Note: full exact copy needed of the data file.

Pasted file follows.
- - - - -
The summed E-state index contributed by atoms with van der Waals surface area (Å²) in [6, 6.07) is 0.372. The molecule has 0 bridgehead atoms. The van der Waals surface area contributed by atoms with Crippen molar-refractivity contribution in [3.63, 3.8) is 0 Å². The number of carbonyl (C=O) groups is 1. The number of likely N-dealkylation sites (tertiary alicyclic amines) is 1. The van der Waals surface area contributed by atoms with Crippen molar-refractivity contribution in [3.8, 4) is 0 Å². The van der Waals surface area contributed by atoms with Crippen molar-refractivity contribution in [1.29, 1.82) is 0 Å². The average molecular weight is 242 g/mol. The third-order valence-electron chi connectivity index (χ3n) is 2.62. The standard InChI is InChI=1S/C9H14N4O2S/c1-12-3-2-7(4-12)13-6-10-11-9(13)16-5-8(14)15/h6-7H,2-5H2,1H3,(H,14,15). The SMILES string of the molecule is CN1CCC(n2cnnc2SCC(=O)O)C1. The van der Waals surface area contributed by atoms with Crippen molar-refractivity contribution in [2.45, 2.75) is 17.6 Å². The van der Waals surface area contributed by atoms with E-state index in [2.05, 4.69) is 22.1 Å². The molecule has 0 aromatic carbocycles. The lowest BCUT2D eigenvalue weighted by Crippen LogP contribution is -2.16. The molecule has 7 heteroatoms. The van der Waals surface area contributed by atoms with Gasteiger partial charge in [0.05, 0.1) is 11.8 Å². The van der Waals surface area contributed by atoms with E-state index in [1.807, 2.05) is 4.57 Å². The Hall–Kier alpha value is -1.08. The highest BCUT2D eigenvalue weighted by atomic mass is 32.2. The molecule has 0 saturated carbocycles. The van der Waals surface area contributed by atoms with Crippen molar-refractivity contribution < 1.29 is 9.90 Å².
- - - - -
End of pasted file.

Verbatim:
The summed E-state index contributed by atoms with van der Waals surface area (Å²) in [6, 6.07) is 0.372. The molecule has 0 bridgehead atoms. The van der Waals surface area contributed by atoms with Crippen molar-refractivity contribution in [3.63, 3.8) is 0 Å². The number of carbonyl (C=O) groups is 1. The number of likely N-dealkylation sites (tertiary alicyclic amines) is 1. The van der Waals surface area contributed by atoms with Crippen molar-refractivity contribution in [3.8, 4) is 0 Å². The van der Waals surface area contributed by atoms with Crippen molar-refractivity contribution in [1.29, 1.82) is 0 Å². The average molecular weight is 242 g/mol. The third-order valence-electron chi connectivity index (χ3n) is 2.62. The standard InChI is InChI=1S/C9H14N4O2S/c1-12-3-2-7(4-12)13-6-10-11-9(13)16-5-8(14)15/h6-7H,2-5H2,1H3,(H,14,15). The SMILES string of the molecule is CN1CCC(n2cnnc2SCC(=O)O)C1. The van der Waals surface area contributed by atoms with Crippen molar-refractivity contribution in [2.45, 2.75) is 17.6 Å². The van der Waals surface area contributed by atoms with E-state index in [2.05, 4.69) is 22.1 Å². The molecule has 0 aromatic carbocycles. The lowest BCUT2D eigenvalue weighted by Crippen LogP contribution is -2.16. The molecule has 7 heteroatoms. The van der Waals surface area contributed by atoms with Gasteiger partial charge in [0.05, 0.1) is 11.8 Å². The van der Waals surface area contributed by atoms with E-state index in [1.807, 2.05) is 4.57 Å². The Hall–Kier alpha value is -1.08. The highest BCUT2D eigenvalue weighted by atomic mass is 32.2. The molecule has 0 saturated carbocycles. The van der Waals surface area contributed by atoms with Crippen molar-refractivity contribution < 1.29 is 9.90 Å².